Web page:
3.2 Cultural Pluralism via Administrative Services:
After the revolt, the government injudiciously confiscated the properties of the people. To resolve the matter, a three-member commission was formed, of which Sir Syed was the only Indian member. Altaf Hussain Hali, Sir Syed’s biographer, stated that “in no other district of the North-West Provinces were so many estates cleared and restored as in the district of Moradabad”—the place where Sir Syed was posted. Raja Jai Kishan Das, who at the time considered Sir Syed a religious bigot, was deeply inspired by his commitment to the people and vouched, “When I saw him working with the poor and the helpless, regardless of the religion and race, treating everyone with great sympathy, I was amazed at the sincerity of this man.” That happened a long time ago, but from that date on, my love and admiration for him have never ceased. Later, when Sir Syed went to England, Jai Kishan Das assumed responsibility for the Aligarh Institute Gazette.
When Sir Syed was stationed in Moradabad to oversee relief operations, many children and orphans were being sent to Christian missionaries. He vehemently opposed it and opined that the children should be handed over to the people of their respective faiths. It was immediately heeded by John Strachey, the then Commissioner of Moradabad.
Despite Sir Syed’s allegiance to the British, he did not shy away from criticizing them. He reprimanded the government whenever he felt that the dignity and self-respect of Indians were being compromised. In 1867, Lt. Governor of North-Western Provinces organized an exhibition in Agra. The seating arrangements in the exhibition were different for the English and Indian aristocrats. Viewing this as a sign of disrespect, Sir Syed forwent the meeting and went back to Aligarh.
3.3 Closeness of Islam and Christianity:
The inertia between the two faith traditions concerned Sir Syed. He believed that common ground was essential for rapprochement. In the second edition of The Loyal Mohamedans of India (1860), Sir Syed advocated that, on the basis of the principles of Islam, Muslims had no reason to resent the Christian faith. Furthermore, he also undertook the monumental task of writing a commentary on the Bible, titled “Tabyin-Ul-Kalam-Fi-Tafsiral-Taurat-Wala-Injeel-al-Millat-al-Islam (The Mohammedan commentary on the Holy Bible), which was published in three parts between 1862 and 1865. Through the book, he urged Christians and Muslims to stand together, reinforcing their Abrahamic roots. Contrary to common belief, he believed that the value of earlier revelation was no less or greater than the latter, and that the different methods of worshipping God established by the prior prophets were still valid. Charles M. Ramsey, a professor of Islamic history, remarked that Sir Syed was of the opinion that ‘other faith traditions also have the potential for leading their faithful into eternal salvation,’ including Hindus and Buddhists, given that they subscribe to monotheism.”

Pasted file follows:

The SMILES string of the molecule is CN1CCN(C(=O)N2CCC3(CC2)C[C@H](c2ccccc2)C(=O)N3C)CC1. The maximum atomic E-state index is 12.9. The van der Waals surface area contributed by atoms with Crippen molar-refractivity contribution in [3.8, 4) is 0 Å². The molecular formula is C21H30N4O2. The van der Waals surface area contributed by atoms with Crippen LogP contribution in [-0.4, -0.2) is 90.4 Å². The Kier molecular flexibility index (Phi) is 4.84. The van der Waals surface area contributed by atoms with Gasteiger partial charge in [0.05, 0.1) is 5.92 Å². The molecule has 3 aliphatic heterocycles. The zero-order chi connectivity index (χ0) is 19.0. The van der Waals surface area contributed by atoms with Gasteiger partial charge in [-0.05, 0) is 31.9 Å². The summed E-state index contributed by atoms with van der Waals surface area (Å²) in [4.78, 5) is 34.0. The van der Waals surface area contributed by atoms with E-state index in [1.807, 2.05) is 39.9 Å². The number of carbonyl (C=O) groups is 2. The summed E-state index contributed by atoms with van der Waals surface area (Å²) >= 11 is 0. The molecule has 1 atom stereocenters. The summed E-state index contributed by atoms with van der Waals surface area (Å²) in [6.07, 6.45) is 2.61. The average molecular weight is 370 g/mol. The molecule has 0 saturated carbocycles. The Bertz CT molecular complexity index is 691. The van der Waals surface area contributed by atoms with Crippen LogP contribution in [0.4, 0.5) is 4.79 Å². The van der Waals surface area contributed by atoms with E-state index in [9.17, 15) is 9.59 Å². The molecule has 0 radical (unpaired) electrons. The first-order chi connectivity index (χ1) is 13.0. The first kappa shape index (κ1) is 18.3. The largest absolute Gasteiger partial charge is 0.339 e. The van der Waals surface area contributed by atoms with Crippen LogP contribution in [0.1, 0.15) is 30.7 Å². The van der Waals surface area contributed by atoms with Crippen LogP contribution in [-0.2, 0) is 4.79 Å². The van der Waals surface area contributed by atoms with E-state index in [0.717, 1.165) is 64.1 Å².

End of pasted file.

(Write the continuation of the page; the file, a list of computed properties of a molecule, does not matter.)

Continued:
Sometime later, he published Risala-i-Ahkam-i-taam-i-Ahle-Kitab (On Eating Meals with the ‘People of the Book’) in 1866 in the Aligarh Institute Gazette, wherein he outright stated that Muslims are allowed to share meals with Christians in the light of the Quran and Hadees.
3.4 Cultural Pluralism via Educational Endeavors:
Education, according to Sir Syed, was the panacea that would edify the people of the country in general and Muslims in particular.He vehemently dedicated himself to it. In 1864, he established a madrassa in Ghazipur, the foundation of which was laid by Raja Dev Narain Singh and Maulana Muhammad Fasih. Apart from imparting scientific education, the madrasah also laid emphasis on teaching English, Urdu, Persian, and Sanskrit, thus, preserving the linguistic diversity of the nation.